A patient transferred to another physician who, in contrast to the patient's opinion, felt she was capable of working. An ongoing dispute resulted and continued to the point where the patient was discharged from the practice. The physician asserted that the patient's best interests were always met. In reviewing the matter, the Committee could find no fault with the care provided.

A patient alleged that he suffered a significant complication as a result of vitamin injections. The physician asserted that such were provided at the patient's request and there were a number of other risk factors for the patient's health problems. The Committee agreed. There was no reason to believe the injections had caused the patient's problems.

A patient suffered a surgical complication relating to the healing of the wound. He attempted to see the surgeon, but was advised by the staff that, since thirty days had passed, a new referral from the family physician was necessary. The patient's condition worsened, resulting in a prolonged course. In response, the surgeon stated that this was an error on the part of his staff. Accepting that explanation, the Committee recommended that no further action be taken on the matter. However, the Committee wished to reinforce that surgeons remain responsible for postoperative complications. Patients should be seen for such without impediment.

In other business, Council:

  • Approved the draft budget of Atlantic Provinces Medical Peer Review, which was intended to increase the frequency of assessments and expand the number of specialties which could be assessed.

  • Reviewed a report from the Department of Health regarding an injured patient who had difficulty accessing the services of consultants. It is noted that physicians have been reminded that it is improper to deny access for a patient solely because the patient is from another region.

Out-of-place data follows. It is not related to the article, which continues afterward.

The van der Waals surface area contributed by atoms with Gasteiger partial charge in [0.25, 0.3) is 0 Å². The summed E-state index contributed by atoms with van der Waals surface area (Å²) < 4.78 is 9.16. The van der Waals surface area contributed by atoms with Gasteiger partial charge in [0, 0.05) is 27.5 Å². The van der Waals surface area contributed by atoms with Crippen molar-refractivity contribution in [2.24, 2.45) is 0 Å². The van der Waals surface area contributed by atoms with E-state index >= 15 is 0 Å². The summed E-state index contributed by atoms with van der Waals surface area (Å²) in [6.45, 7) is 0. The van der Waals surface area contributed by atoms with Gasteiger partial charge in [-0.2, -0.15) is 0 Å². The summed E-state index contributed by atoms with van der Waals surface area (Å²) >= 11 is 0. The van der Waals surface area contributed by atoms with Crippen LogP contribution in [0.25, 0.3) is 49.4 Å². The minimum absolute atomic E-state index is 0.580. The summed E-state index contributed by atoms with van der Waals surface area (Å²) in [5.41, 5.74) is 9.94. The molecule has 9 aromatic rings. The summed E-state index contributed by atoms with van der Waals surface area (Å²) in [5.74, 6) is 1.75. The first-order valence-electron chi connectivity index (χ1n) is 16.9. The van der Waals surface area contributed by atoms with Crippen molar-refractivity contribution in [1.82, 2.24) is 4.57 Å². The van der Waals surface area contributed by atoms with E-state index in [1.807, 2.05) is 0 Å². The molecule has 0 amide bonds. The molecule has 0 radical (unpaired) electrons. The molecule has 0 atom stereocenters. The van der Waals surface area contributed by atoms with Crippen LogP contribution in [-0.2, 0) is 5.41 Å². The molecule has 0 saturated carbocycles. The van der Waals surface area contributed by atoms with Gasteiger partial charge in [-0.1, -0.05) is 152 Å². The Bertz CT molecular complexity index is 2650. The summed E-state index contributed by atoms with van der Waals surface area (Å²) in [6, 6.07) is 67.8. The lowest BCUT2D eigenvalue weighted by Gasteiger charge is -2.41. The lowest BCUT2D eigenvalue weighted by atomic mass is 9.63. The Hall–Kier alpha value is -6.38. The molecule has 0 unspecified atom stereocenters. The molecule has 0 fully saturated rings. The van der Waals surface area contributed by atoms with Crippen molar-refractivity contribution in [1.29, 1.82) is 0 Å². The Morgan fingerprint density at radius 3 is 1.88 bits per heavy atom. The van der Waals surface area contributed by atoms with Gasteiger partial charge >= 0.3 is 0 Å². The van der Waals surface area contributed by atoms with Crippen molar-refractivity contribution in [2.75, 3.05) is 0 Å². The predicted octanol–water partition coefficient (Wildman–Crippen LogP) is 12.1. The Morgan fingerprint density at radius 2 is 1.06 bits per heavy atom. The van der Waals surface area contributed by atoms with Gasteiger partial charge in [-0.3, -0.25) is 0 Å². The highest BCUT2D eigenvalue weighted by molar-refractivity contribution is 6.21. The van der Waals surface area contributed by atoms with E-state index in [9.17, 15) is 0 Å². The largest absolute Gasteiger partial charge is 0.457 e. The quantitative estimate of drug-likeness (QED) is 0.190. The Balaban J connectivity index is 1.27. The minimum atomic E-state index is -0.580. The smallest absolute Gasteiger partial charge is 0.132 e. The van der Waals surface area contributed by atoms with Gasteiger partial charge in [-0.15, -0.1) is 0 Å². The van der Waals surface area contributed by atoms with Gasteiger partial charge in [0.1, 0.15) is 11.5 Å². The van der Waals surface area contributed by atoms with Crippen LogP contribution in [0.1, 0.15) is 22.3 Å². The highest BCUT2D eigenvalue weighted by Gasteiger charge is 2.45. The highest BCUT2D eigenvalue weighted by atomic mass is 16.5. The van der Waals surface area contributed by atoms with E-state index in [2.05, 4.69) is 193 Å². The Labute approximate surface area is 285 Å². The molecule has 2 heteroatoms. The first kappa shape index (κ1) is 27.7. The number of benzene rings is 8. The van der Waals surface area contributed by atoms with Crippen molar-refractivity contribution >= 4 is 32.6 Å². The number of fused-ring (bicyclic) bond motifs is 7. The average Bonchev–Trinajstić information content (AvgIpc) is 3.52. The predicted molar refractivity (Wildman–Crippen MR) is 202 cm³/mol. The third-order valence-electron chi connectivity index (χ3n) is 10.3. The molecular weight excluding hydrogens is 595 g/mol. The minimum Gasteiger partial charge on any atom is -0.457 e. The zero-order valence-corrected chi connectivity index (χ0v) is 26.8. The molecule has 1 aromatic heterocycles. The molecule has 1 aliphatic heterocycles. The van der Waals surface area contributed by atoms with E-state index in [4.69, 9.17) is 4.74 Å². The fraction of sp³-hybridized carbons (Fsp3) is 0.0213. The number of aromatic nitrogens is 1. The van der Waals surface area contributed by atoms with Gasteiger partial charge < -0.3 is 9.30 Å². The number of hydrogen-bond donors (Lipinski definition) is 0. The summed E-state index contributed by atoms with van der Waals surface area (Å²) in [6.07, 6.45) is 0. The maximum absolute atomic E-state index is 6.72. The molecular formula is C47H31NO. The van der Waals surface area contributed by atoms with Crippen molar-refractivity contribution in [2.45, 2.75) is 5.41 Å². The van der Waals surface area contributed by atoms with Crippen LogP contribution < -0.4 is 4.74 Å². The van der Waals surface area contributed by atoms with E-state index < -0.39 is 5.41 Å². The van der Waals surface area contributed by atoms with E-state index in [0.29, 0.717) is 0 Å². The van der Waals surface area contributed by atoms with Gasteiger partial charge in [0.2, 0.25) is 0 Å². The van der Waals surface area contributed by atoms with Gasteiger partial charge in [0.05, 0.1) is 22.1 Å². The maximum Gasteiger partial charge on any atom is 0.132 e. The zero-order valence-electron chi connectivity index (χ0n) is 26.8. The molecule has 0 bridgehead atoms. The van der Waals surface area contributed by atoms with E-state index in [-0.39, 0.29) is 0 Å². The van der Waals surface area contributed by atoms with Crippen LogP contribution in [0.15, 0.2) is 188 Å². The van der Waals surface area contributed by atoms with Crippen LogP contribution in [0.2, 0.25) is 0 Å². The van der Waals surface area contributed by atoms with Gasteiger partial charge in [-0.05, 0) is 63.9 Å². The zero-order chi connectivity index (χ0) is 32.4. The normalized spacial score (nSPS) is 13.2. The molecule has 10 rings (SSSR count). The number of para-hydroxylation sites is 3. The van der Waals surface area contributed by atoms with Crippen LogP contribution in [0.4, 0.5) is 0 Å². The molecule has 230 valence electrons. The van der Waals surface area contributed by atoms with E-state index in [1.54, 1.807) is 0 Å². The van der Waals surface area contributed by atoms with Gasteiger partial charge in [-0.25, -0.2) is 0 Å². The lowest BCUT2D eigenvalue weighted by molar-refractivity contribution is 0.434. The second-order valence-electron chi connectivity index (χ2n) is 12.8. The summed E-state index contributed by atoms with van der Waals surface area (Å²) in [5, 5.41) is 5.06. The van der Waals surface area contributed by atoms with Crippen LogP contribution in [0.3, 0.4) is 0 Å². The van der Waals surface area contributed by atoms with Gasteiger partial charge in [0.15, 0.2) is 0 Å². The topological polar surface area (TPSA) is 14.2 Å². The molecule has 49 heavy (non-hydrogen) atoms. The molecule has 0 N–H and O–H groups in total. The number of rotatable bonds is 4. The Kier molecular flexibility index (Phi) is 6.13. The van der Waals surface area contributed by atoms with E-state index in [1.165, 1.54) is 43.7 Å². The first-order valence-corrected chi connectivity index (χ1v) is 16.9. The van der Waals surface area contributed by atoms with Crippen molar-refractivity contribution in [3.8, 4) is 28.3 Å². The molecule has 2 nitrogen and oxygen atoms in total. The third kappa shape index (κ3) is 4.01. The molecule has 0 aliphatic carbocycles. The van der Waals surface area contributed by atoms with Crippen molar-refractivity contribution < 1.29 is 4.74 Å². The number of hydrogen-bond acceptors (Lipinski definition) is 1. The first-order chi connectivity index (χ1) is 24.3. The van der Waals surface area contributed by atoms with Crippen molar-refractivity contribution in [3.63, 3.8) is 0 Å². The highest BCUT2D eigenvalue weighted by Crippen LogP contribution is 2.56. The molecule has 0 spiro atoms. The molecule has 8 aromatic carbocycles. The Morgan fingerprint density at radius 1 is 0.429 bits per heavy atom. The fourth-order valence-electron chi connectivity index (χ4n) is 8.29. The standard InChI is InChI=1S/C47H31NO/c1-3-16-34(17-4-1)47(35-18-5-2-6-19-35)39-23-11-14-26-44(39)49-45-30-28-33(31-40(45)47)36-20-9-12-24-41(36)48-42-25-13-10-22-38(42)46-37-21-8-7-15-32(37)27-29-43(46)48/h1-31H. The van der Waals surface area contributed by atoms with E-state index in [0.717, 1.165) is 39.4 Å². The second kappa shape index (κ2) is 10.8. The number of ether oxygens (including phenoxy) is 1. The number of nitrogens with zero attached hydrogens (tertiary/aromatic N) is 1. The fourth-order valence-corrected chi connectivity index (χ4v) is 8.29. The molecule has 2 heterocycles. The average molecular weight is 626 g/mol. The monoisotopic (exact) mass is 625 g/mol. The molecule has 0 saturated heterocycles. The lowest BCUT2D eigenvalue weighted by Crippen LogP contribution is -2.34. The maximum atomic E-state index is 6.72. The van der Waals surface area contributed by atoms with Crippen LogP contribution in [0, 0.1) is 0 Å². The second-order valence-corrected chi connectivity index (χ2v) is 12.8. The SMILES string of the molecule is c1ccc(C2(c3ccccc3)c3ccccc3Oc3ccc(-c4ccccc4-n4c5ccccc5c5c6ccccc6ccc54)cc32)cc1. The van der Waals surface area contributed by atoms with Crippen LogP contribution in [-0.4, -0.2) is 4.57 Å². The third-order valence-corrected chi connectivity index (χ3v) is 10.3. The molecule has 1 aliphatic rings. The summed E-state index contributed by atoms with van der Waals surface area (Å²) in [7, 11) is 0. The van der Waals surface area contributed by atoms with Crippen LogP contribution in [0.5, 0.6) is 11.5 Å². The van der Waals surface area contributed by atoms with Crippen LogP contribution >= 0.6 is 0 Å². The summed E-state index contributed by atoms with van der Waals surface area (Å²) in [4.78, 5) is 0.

• Noted that there were an increasing number of complaints regarding the process of consultations. There were concerns that there were situations where an unnecessary request for a consultation could impede patient care. Council decided to raise the matter with the Department of Health and the Medical Society to consider where changes may improve the situation.

There were recent elections in four regions. All results were by acclamation. Re-elected were Drs. Robert Rae of Saint John, François Guinard of Edmundston, and Malcolm Smith of Tracadie-Sheila. Newly elected from Moncton is Dr. Mary Mitton.


100 years ago
In 1906, Council questioned whether it had the authority to prosecute illegal practitioners, and decided to revoke the license of several physicians who had left the province.

75 years ago
In 1931, Council again discussed using the exams of the Medical Council of Canada as the only route to practise and determined to leave the annual fee at $3.

50 years ago
In 1956, the Council discussed the registration of specialists and osteopaths, and discussed which hospitals would be allowed to train interns.

25 years ago
In 1981, the Council suspended the license of a physician for reasons of alcohol and drug abuse, but reinstated it after two months based on satisfactory reports on his progress. However, he was subsequently convicted of impaired driving and his license was then revoked. He relocated to another province. Council also discussed the potential harmonization of the rules for licensure across the country. There was also the first meeting of Council elected under the new Medical Act.